Gotham Knights Added Multiplayer, but Divides Batman

A Bat-Lite Formula

Gotham Knights fell into the same position that Arkham Origins did — an attempt by another studio to create a Batman game while Rocksteady was working on one. The original release was met with a mix of frustration and anger about issues with the game. With those long since ironed out, I went through the game and found something with a solid foundation, but much like Marvel’s Avengers, highlights the issue of combining multiplayer with a singleplayer campaign.

Knight Fall

Our story doesn’t take place in the same universe as the Arkham games, but yet another different version. Batman is dead…spoiler warning for the first five minutes. With his passing, it’s up to Batgirl, Nightwing, Robin, and the Red Hood to come together to try and continue on and keep Gotham safe from everyone who now knows that there is no more Dark Knight.

As a concept, that is a very solid and interesting one to build a game around, and the developers did a good job of creating the abilities for the four. While each character has the basic move set that you know from the Arkham games, they are each fleshed out with special abilities and options for dealing with enemies. Batgirl has the best ways of dealing with enemy hardware and cameras, while Robin is the best character at stealth as some examples.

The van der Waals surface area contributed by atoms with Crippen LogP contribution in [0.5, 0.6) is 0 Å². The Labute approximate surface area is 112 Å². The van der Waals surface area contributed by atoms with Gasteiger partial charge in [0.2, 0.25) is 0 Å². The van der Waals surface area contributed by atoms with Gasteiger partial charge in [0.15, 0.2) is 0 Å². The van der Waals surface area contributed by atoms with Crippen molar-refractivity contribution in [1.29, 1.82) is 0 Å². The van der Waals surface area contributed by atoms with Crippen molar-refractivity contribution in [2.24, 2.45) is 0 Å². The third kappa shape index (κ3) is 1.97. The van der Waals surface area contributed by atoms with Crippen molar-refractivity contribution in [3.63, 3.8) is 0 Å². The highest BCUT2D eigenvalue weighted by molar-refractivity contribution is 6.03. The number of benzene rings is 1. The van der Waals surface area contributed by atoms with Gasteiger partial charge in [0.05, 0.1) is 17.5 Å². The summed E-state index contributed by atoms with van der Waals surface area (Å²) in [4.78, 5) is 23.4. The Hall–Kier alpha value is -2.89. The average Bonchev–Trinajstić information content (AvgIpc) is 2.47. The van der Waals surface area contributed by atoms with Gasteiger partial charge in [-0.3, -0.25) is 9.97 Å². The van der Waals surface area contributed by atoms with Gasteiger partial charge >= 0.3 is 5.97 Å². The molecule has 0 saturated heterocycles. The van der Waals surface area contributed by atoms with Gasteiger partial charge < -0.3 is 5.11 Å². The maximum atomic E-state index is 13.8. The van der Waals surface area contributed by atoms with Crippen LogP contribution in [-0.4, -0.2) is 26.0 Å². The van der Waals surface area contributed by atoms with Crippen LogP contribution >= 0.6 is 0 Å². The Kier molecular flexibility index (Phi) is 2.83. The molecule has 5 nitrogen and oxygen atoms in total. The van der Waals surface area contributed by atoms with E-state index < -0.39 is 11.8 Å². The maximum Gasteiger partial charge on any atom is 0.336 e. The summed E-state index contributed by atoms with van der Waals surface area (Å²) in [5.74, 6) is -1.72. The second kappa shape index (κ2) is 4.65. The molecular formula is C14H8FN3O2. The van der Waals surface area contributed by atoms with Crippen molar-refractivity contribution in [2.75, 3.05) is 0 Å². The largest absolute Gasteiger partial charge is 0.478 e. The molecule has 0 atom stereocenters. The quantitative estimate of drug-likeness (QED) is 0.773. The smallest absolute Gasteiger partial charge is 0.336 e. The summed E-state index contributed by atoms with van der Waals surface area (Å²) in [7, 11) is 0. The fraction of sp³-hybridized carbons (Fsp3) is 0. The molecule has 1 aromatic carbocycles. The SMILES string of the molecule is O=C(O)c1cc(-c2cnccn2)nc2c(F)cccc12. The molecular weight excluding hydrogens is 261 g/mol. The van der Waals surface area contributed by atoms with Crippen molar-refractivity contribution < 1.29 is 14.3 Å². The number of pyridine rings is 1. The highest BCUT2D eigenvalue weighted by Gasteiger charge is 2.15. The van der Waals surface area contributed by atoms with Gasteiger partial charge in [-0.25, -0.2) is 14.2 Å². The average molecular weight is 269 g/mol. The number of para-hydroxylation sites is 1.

This version of Gotham is separated into various districts, each controlled by a different gang. Crimes are procedurally placed into the world as the player explores to stop them, along with sub quests and the major missions.

Where the game falls somewhat apart is that with each Batman game, the design moves further away from the solid pacing and structure of the action-adventure take of Arkham Asylum to now something that feels more like a Borderlands or Marvel’s Avengers.

Forced Friends

Instead of this being built around a contained and well-paced campaign structure, the game instead adopts the same “looter shooter” mechanics and progression seen in titles like the as-for-mentioned AvengersBorderlands, and The Division. You now have a dedicated level that goes up as you gain experience. The enemies all have levels of their own, and trying to fight something well above yours will lead to trouble. With each level comes gear that you can find or craft in different rarities. This is the same kind of basic loot table system seen in The Avengers and other games.